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Old 03-14-2011, 04:19 PM   #1
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How to frame basement walls with 9' ceiling

When my home was built, I had the builder pour 9' walls in the basement, expecting to finish the space some time in the future. I'm now at the point of considering the project, and have a question regarding how I would frame the walls. I am planning on putting in a drop ceiling. Allowing for duct work and center supports will put my finished ceiling height at just a hair under 8'.

Do I build 9' walls, connecting to the concrete pad and floor joists above? If so, does the dry-wall need to go to the top plate, or can it end short at 8'?

Or, can I put in 8' walls and somehow fasten the top of the 8'wall to the concrete walls?

Thank you.


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Old 03-14-2011, 04:28 PM   #2
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Hi and welcome Jigglyman, to the best darn DIY'r site on the web.

Heck with standard framing you should do this.....



When its all said and done there is usually more said than done
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Old 03-14-2011, 04:41 PM   #3
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You could do either----If you want a drop ceiling --remember,you will loose an inch of height for the metal wall L piece.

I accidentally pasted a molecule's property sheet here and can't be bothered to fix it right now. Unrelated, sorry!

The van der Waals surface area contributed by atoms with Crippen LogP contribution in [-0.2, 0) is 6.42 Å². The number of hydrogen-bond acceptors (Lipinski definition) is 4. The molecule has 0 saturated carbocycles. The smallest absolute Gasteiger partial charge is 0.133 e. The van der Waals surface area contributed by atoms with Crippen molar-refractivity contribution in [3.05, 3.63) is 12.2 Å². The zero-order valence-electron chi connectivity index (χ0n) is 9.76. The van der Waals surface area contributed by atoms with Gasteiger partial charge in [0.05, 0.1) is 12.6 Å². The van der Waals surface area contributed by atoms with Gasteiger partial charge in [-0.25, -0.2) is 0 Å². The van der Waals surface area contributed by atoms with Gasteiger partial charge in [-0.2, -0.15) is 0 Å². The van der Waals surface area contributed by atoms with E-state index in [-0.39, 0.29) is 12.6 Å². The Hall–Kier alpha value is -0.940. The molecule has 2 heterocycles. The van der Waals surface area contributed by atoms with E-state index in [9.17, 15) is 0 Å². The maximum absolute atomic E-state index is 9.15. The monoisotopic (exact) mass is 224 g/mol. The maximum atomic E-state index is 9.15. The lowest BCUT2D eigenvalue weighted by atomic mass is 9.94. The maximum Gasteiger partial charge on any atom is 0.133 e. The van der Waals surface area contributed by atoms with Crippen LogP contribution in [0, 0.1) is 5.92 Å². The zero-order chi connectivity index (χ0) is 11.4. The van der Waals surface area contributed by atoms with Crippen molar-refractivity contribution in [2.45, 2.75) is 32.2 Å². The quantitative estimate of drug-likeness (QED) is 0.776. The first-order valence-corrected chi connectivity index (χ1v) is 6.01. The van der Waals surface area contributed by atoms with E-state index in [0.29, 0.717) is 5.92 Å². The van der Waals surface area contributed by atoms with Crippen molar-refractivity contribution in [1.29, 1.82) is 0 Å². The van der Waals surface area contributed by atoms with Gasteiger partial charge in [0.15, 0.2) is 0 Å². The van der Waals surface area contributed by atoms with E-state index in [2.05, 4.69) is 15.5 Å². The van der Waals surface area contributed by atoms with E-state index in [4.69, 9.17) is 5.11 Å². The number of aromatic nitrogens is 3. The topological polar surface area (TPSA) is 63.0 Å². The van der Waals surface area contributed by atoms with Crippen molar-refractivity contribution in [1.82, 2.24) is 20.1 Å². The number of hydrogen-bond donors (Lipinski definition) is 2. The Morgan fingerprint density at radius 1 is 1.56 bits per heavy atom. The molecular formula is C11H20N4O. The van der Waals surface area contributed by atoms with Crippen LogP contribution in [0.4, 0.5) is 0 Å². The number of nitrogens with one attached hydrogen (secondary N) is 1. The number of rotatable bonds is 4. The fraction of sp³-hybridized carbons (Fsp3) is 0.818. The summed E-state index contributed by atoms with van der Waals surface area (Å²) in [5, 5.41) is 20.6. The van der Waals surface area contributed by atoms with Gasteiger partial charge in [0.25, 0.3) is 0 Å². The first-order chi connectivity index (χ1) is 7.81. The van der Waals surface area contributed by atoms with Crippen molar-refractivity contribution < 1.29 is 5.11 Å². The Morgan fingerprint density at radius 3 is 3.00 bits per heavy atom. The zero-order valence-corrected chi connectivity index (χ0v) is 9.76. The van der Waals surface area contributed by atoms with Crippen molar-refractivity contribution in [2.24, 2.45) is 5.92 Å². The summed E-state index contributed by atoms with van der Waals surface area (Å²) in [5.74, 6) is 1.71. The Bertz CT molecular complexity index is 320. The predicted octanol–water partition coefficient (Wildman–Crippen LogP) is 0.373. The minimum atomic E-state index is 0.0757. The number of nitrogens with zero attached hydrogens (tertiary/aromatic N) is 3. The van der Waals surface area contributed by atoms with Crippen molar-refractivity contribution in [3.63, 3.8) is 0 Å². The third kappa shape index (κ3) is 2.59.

If you use 8' studs--with a top and bottom plate --that's 8' 3"--Hold the drywall an inch or an inch and a half--There's your 8' ceiling.

Using a stud gun to attach an L shaped cleat to the wall has always worked for me.

A tip on building basement walls-----Build them on the floor with the top closest to the foundation--
Then drag them up the wall to stand them up.

All to often a wall built in the usual manner will bump into some pipe or electrical that you didn't notice.
(The usual method of wall building is bottom of stud wall nearest the foundation,

Go ahead--ask away---lots of folks here have finish a basement.----Mike--
New members: Adding your location to your profile helps in many ways.--M--
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Old 03-14-2011, 05:34 PM   #4
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Somebody just posted this exact issue a few weeks ago. Maybe someone can find it.
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Old 03-14-2011, 06:59 PM   #5
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The frame wall should run to the joists in order to get rigidity for the wall. Add fire-blocking at the drop ceiling height to prevent a fire in the wall from reaching the joist bays or drop ceiling void. Also fire-block to the concrete wall required every 10' lineally, to stop fire from traveling laterally.

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Old 03-14-2011, 09:20 PM   #6
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Why don't you just go to a real lumberyard and order 9' precuts, (104 5/8") ? Build the walls aprox. 3/4" short and stand them up. Pin bottom plate with a ramset gun, plumb walls, cut some plywood strips to fit every couple of feet between top of wall and top plate. Fasten with a nail gun or 3" screws. If you are using treated bottom plates, you can get ramset pins that are compatible with treated lumber. It does make things a bit easier to have the walls run up just under the joists than stopping a foot short.
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